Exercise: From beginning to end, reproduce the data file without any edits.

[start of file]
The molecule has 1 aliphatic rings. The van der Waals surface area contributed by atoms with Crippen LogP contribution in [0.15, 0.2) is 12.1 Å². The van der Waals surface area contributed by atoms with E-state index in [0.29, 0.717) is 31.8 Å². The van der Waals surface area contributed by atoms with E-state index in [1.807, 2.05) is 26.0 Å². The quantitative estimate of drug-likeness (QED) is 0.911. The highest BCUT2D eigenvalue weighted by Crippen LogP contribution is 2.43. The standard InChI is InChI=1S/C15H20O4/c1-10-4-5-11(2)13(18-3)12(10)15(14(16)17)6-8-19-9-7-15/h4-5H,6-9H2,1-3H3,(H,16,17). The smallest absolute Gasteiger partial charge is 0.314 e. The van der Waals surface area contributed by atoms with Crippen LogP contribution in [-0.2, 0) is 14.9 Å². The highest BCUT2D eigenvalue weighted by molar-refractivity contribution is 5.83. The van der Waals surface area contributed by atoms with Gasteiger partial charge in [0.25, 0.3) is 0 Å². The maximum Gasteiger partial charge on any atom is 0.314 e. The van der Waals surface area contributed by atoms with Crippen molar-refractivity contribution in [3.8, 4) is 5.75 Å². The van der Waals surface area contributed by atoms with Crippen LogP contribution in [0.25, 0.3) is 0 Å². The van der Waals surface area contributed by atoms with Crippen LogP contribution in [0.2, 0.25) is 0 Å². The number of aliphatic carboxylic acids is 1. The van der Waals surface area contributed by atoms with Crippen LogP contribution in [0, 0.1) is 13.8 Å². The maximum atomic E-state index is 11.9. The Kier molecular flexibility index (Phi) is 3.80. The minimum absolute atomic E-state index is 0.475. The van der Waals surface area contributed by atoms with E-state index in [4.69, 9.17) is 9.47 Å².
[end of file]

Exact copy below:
The molecule has 1 aliphatic rings. The van der Waals surface area contributed by atoms with Crippen LogP contribution in [0.15, 0.2) is 12.1 Å². The van der Waals surface area contributed by atoms with E-state index in [0.29, 0.717) is 31.8 Å². The van der Waals surface area contributed by atoms with E-state index in [1.807, 2.05) is 26.0 Å². The quantitative estimate of drug-likeness (QED) is 0.911. The highest BCUT2D eigenvalue weighted by Crippen LogP contribution is 2.43. The standard InChI is InChI=1S/C15H20O4/c1-10-4-5-11(2)13(18-3)12(10)15(14(16)17)6-8-19-9-7-15/h4-5H,6-9H2,1-3H3,(H,16,17). The smallest absolute Gasteiger partial charge is 0.314 e. The van der Waals surface area contributed by atoms with Crippen LogP contribution in [-0.2, 0) is 14.9 Å². The highest BCUT2D eigenvalue weighted by molar-refractivity contribution is 5.83. The van der Waals surface area contributed by atoms with Gasteiger partial charge in [0.25, 0.3) is 0 Å². The maximum Gasteiger partial charge on any atom is 0.314 e. The van der Waals surface area contributed by atoms with Crippen molar-refractivity contribution in [3.8, 4) is 5.75 Å². The van der Waals surface area contributed by atoms with Crippen LogP contribution in [0.25, 0.3) is 0 Å². The van der Waals surface area contributed by atoms with Crippen LogP contribution in [0.2, 0.25) is 0 Å². The number of aliphatic carboxylic acids is 1. The van der Waals surface area contributed by atoms with Crippen LogP contribution in [0, 0.1) is 13.8 Å². The maximum atomic E-state index is 11.9. The Kier molecular flexibility index (Phi) is 3.80. The minimum absolute atomic E-state index is 0.475. The van der Waals surface area contributed by atoms with E-state index in [4.69, 9.17) is 9.47 Å².